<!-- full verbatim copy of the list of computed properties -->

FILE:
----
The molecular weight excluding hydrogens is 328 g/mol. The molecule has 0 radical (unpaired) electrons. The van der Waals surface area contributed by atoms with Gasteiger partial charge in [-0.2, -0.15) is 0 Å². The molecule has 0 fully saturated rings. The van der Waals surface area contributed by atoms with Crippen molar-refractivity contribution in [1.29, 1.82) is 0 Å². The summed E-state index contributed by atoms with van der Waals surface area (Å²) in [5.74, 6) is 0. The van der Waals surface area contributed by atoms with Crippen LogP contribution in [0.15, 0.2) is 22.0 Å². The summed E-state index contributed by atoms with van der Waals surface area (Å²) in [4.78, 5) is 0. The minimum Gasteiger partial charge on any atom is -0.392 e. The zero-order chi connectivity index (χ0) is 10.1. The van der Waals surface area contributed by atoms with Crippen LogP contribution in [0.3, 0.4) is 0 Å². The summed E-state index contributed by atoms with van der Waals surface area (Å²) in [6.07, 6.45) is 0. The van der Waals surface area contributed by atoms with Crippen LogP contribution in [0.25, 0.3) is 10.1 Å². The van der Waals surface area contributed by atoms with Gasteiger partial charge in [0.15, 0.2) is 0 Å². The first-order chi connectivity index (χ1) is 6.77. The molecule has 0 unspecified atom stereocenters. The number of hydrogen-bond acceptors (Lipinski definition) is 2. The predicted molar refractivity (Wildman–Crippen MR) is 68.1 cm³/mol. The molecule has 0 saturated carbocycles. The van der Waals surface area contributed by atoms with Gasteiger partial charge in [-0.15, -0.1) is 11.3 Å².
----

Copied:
The molecular weight excluding hydrogens is 328 g/mol. The molecule has 0 radical (unpaired) electrons. The van der Waals surface area contributed by atoms with Gasteiger partial charge in [-0.2, -0.15) is 0 Å². The molecule has 0 fully saturated rings. The van der Waals surface area contributed by atoms with Crippen molar-refractivity contribution in [1.29, 1.82) is 0 Å². The summed E-state index contributed by atoms with van der Waals surface area (Å²) in [5.74, 6) is 0. The van der Waals surface area contributed by atoms with Crippen LogP contribution in [0.15, 0.2) is 22.0 Å². The summed E-state index contributed by atoms with van der Waals surface area (Å²) in [4.78, 5) is 0. The minimum Gasteiger partial charge on any atom is -0.392 e. The zero-order chi connectivity index (χ0) is 10.1. The van der Waals surface area contributed by atoms with Crippen LogP contribution in [0.3, 0.4) is 0 Å². The summed E-state index contributed by atoms with van der Waals surface area (Å²) in [6.07, 6.45) is 0. The van der Waals surface area contributed by atoms with Crippen LogP contribution in [0.25, 0.3) is 10.1 Å². The van der Waals surface area contributed by atoms with Gasteiger partial charge in [0.15, 0.2) is 0 Å². The first-order chi connectivity index (χ1) is 6.77. The molecule has 0 unspecified atom stereocenters. The number of hydrogen-bond acceptors (Lipinski definition) is 2. The predicted molar refractivity (Wildman–Crippen MR) is 68.1 cm³/mol. The molecule has 0 saturated carbocycles. The van der Waals surface area contributed by atoms with Gasteiger partial charge in [-0.15, -0.1) is 11.3 Å².